Georgios Kontoleon, Kyriakides residence, Kavouri, Attica, c.1933.
Source: Alexander Tzonis, Alcestis P. Rodi, Greece. Modern Architectures in history, London: Reaktion, 2013, p.134.
According to Georgios A. Panetsos, [Curzio] Malaparte saw the gypsum model of the Kyriakides house in Kontoleon’s studio during one of his visits to Athens during the 1930’s. Malaparte was a frequent traveller to Athens as the Corriere correspondent, but also as the friend of Galeazzo Ciano (Mussolini’s son-in-law, minister of press and propaganda and, subsequently, of foreign affairs) and, later, personal envoy to Emmanuele Grazzi, the Italian ambassador to Greece.
(via Panos Dragonas / Facebook )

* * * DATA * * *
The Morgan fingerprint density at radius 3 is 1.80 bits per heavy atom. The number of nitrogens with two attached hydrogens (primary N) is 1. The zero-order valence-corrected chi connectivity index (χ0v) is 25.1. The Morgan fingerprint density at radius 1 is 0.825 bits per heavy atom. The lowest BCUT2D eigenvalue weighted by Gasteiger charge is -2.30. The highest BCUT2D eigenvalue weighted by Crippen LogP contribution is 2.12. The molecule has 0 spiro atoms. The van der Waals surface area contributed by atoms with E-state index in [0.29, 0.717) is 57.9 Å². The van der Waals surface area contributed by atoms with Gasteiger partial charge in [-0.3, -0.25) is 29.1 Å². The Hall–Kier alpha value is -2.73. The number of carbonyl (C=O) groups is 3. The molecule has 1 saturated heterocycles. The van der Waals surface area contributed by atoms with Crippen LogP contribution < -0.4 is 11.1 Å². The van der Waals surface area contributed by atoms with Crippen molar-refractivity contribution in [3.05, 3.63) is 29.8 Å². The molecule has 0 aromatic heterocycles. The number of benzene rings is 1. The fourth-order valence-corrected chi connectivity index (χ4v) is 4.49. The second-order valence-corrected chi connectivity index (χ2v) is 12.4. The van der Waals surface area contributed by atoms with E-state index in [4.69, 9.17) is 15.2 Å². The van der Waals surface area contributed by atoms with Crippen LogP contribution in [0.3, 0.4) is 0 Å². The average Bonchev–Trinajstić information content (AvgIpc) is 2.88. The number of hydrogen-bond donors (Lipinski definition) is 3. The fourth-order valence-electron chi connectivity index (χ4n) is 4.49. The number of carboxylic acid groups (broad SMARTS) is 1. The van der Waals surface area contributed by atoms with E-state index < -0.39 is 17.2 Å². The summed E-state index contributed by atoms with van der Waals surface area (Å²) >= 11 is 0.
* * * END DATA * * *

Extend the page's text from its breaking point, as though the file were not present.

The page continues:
J.J.P. Oud, Cafe De Unie, Rotterdam (1924-25).
Le Corbusier at MOMA via ArchPaper
Arguably the most influential member of the first generation of modernists, Le Corbusier fashioned himself into a myth with an invented name, catchy polemics, and doctrinaire and legitimately revolutionary architecture. A new exhibition at MoMA seeks to flesh out the man behind the signature glasses with the largest collection of his architectural drawings, urban plans, sketches, paintings, photographs, and writings ever seen in New York. Drawn from MoMA’s collection as well as the Le Corbusier Foundation, Le Corbusier: An Atlas of Modern Landscapes focuses on four types of landscapes at different scales: found objects, the domestic, the modern city, and planned territories.